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Skiing is the name of the game in Austria.

  • Biking Along the Danube: The Lower Danube Cycle Track is a biker's paradise. The most exciting villages and stopovers along the Danube, including Melk and Dürnstein, are linked by a riverside bike trail between Vienna and Naarn. As you pedal along, you'll pass castles, medieval towns, and latticed vineyards. You can rent bikes from the train or ferry stations, and all tourist offices provide route maps.
  • Ballooning over Styria: Styria has some of the best alpine ballooning in Europe, as experienced by participants who have sailed over the alpine ranges of the Salzkammergut and a steppelike landscape that evokes the Great Hungarian Plain. A typical ballooning excursion will cross river valleys, mountain peaks, glaciers, and vineyards.
  • Canoeing & Rafting in the Salzburg Alps (Land Salzburg): Known for their beautiful alpine lakes and roaring white-water streams, the lakes in and around Salzburg are some of the most ideal in Europe for canoeing, rafting, and kayaking. Waters aren't polluted and powerboats are restricted, making these safe and idyllic adventures.
  • Hiking in the Zillertal Alps (Tyrol): This mountain paradise is the best place to hike in Western Austria. Instead of roads, you'll find footpaths winding through the scenic Zillertal Valley, east of Innsbruck. Alpine guides lead you to some of the most panoramic scenery you've ever seen. This alpine world is yours as you hike across mountain trails or ascend on lifts to higher elevations. You can even find year-round skiing at Tuxer Gletscher, a glacier.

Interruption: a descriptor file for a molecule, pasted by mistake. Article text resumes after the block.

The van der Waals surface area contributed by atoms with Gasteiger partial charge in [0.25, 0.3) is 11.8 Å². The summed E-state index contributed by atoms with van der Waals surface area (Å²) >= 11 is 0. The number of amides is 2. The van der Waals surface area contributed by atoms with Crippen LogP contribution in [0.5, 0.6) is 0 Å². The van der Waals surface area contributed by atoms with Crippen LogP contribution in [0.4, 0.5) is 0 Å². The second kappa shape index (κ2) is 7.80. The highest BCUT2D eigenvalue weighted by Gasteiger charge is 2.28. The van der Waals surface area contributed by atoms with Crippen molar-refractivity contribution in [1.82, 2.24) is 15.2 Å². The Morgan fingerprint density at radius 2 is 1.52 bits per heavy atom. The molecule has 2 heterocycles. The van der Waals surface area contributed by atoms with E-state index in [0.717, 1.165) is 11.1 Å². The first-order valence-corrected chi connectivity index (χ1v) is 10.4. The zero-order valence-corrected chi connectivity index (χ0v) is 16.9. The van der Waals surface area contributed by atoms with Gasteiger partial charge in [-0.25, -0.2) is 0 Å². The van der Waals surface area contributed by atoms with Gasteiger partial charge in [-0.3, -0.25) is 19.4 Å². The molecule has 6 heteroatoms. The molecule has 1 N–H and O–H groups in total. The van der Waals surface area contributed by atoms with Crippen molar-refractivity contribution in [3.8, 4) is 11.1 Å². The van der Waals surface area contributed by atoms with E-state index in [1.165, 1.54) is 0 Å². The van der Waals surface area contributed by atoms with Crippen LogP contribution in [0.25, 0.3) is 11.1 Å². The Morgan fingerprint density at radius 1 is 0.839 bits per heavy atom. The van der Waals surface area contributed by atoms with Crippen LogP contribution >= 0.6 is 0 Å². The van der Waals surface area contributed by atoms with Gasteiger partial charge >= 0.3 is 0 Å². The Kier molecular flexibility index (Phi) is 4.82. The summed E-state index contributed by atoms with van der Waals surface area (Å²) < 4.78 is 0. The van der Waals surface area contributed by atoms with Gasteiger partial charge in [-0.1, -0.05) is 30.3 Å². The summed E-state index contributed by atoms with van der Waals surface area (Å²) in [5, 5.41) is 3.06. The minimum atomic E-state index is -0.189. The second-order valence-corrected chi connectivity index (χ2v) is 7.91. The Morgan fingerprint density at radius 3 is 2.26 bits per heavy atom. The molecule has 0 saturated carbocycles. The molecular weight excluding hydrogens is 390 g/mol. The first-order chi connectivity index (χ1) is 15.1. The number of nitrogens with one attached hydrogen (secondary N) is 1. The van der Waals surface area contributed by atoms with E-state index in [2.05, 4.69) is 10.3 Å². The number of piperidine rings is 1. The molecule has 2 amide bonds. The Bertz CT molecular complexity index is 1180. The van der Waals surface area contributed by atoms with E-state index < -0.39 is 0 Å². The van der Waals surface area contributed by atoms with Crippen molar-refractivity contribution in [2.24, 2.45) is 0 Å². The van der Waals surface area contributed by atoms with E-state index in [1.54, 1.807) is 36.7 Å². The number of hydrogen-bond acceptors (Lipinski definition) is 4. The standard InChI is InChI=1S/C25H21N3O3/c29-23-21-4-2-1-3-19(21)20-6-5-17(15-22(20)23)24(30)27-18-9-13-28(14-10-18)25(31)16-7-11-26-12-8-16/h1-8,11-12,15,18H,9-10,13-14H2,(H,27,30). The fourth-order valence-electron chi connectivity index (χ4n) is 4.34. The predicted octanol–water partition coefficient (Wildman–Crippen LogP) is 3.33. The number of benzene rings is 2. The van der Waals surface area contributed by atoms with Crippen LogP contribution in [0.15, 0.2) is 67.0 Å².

• Traversing Ice Age Valleys: No scenic thrill in all of Europe quite matches that available in the Hohe Tauern National Park, Europe's largest national park. Part of the Austrian Central Alps, the Hohe Tauern range cuts across Land Salzburg, Tyrol, and Carinthia. Molded during the Ice Age, these valleys are filled with pastureland, alpine heaths, vast expanses of snow and ice, forested bulwarks, fields of rock, and gargantuan alluvial and mudflow cones. The park is also home to numerous nearly extinct species. Much of this vast and remote area has never been explored, but parts are accessible by car or government-owned Bundesbus (the route goes from Böckstein to Badgastein and from Zell am Ziller to Krimml). You can get car or bus information from the local tourist offices.
  • Note: This information was accurate when it was published, but can change without notice. Please be sure to confirm all rates and details directly with the companies in question before planning your trip.